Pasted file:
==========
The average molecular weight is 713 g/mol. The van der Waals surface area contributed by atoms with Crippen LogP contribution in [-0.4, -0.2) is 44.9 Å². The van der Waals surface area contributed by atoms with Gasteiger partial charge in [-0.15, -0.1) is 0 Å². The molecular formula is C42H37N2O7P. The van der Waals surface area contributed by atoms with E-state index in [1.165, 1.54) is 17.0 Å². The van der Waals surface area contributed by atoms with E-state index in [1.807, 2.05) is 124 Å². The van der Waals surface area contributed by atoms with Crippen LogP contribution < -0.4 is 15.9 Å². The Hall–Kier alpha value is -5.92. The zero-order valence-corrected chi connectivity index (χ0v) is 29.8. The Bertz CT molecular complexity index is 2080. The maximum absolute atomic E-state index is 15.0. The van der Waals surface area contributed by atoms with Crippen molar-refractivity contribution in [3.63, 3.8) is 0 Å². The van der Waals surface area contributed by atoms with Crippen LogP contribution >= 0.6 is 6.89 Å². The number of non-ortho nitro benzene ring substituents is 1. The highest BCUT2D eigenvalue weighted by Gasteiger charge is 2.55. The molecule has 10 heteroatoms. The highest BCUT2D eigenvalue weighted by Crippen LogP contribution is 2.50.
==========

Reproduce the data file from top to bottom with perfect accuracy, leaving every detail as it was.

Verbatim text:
The average molecular weight is 713 g/mol. The van der Waals surface area contributed by atoms with Crippen LogP contribution in [-0.4, -0.2) is 44.9 Å². The van der Waals surface area contributed by atoms with Gasteiger partial charge in [-0.15, -0.1) is 0 Å². The molecular formula is C42H37N2O7P. The van der Waals surface area contributed by atoms with E-state index in [1.165, 1.54) is 17.0 Å². The van der Waals surface area contributed by atoms with E-state index in [1.807, 2.05) is 124 Å². The van der Waals surface area contributed by atoms with Crippen LogP contribution < -0.4 is 15.9 Å². The Hall–Kier alpha value is -5.92. The zero-order valence-corrected chi connectivity index (χ0v) is 29.8. The Bertz CT molecular complexity index is 2080. The maximum absolute atomic E-state index is 15.0. The van der Waals surface area contributed by atoms with Crippen molar-refractivity contribution in [3.63, 3.8) is 0 Å². The van der Waals surface area contributed by atoms with Crippen LogP contribution >= 0.6 is 6.89 Å². The number of non-ortho nitro benzene ring substituents is 1. The highest BCUT2D eigenvalue weighted by Gasteiger charge is 2.55. The molecule has 10 heteroatoms. The highest BCUT2D eigenvalue weighted by Crippen LogP contribution is 2.50.